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  1. The Right and the Wrong Kind of Reasons.Jan Gertken & Benjamin Kiesewetter - 2017 - Philosophy Compass 12 (5):e12412.
    In a number of recent philosophical debates, it has become common to distinguish between two kinds of normative reasons, often called the right kind of reasons (henceforth: RKR) and the wrong kind of reasons (henceforth: WKR). The distinction was first introduced in discussions of the so-called buck-passing account of value, which aims to analyze value properties in terms of reasons for pro-attitudes and has been argued to face the wrong kind of reasons problem. But nowadays it also gets applied in (...)
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  • The Finality and Instrumentality of Value in a Way.Andrés G. Garcia - 2019 - Philosophia 47 (3):681-692.
    Final value accrues to objects that are good for their own sakes, while instrumental value accrues to objects that are good for the sake of their effects. The following paper aims to show that this distinction cuts across some surprising areas of the evaluative domain. This means that there may be some unexpected types of value that can come in a final or instrumental form. The argument proceeds by looking at two prominent types of value, namely kind-value and personal value. (...)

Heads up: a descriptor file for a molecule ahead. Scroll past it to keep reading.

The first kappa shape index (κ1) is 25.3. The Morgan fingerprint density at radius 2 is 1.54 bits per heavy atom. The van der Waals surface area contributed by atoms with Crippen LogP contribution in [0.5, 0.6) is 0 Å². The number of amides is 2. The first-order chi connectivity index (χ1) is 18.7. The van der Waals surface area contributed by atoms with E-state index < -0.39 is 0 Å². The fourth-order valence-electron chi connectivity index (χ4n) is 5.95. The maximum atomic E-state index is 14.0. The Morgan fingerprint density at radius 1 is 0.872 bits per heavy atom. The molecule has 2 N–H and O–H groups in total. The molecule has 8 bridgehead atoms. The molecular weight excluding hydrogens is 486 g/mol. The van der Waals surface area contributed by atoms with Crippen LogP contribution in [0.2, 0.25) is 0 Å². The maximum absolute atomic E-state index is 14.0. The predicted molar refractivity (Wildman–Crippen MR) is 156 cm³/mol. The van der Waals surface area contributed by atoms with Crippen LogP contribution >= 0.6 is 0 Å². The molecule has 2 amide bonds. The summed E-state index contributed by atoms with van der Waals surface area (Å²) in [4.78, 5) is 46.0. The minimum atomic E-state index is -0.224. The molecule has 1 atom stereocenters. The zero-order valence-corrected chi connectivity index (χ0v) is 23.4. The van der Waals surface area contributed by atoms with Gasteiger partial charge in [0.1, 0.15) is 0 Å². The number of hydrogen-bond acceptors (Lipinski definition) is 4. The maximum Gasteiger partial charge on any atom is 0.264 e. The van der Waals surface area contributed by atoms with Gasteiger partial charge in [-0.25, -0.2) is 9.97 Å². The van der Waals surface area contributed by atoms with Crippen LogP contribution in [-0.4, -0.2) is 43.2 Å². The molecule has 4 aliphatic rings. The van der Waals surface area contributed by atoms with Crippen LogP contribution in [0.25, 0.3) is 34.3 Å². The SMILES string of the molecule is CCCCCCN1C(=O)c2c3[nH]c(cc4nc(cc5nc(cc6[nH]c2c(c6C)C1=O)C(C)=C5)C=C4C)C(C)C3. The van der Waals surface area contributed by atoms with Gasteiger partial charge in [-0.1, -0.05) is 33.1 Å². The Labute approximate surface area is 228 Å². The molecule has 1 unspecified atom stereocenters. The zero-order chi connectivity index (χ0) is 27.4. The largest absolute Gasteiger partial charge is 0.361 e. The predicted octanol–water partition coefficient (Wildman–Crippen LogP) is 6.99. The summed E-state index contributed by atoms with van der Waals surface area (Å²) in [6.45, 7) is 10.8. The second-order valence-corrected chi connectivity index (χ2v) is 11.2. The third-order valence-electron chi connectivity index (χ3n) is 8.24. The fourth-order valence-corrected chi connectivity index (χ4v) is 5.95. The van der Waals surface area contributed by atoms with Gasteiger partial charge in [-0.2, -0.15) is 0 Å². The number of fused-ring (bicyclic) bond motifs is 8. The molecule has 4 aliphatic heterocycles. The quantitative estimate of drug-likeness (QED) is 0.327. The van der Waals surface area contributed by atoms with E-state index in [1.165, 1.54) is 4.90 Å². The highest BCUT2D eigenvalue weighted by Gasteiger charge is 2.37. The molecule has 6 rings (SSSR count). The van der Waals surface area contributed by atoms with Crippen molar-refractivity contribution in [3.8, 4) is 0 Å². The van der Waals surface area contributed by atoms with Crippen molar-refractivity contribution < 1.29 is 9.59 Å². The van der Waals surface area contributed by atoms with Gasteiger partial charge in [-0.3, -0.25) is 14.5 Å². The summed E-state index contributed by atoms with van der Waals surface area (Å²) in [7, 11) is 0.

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  • Fitting-Attitude Analysis and the Logical Consequence Argument.Toni Rønnow-Rasmussen - 2018 - Philosophical Quarterly 68 (272):560-579.
    A fitting-attitude analysis which understands value in terms of reasons and pro- and con-attitudes allows limited wriggle room if it is to respect a radical division between good and good-for. Essentially, its proponents can either introduce two different normative notions, one relating to good and the other to good-for, or distinguish two kinds of attitude, one corresponding to the analysis of good and the other to good-for. It is argued that whereas the first option faces a counterintuitive scope issue, an (...)
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  • Fittingness.Christopher Howard - 2018 - Philosophy Compass 13 (11):e12542.
    The normative notion of fittingness figures saliently in the work of a number of ethical theorists writing in the late nineteenth and mid-twentieth centuries and has in recent years regained prominence, occupying an important place in the theoretical tool kits of a range of contemporary writers. Yet the notion remains strikingly undertheorized. This article offers a (partial) remedy. I proceed by canvassing a number of attempts to analyze the fittingness relation in other terms, arguing that none is fully adequate. In (...)
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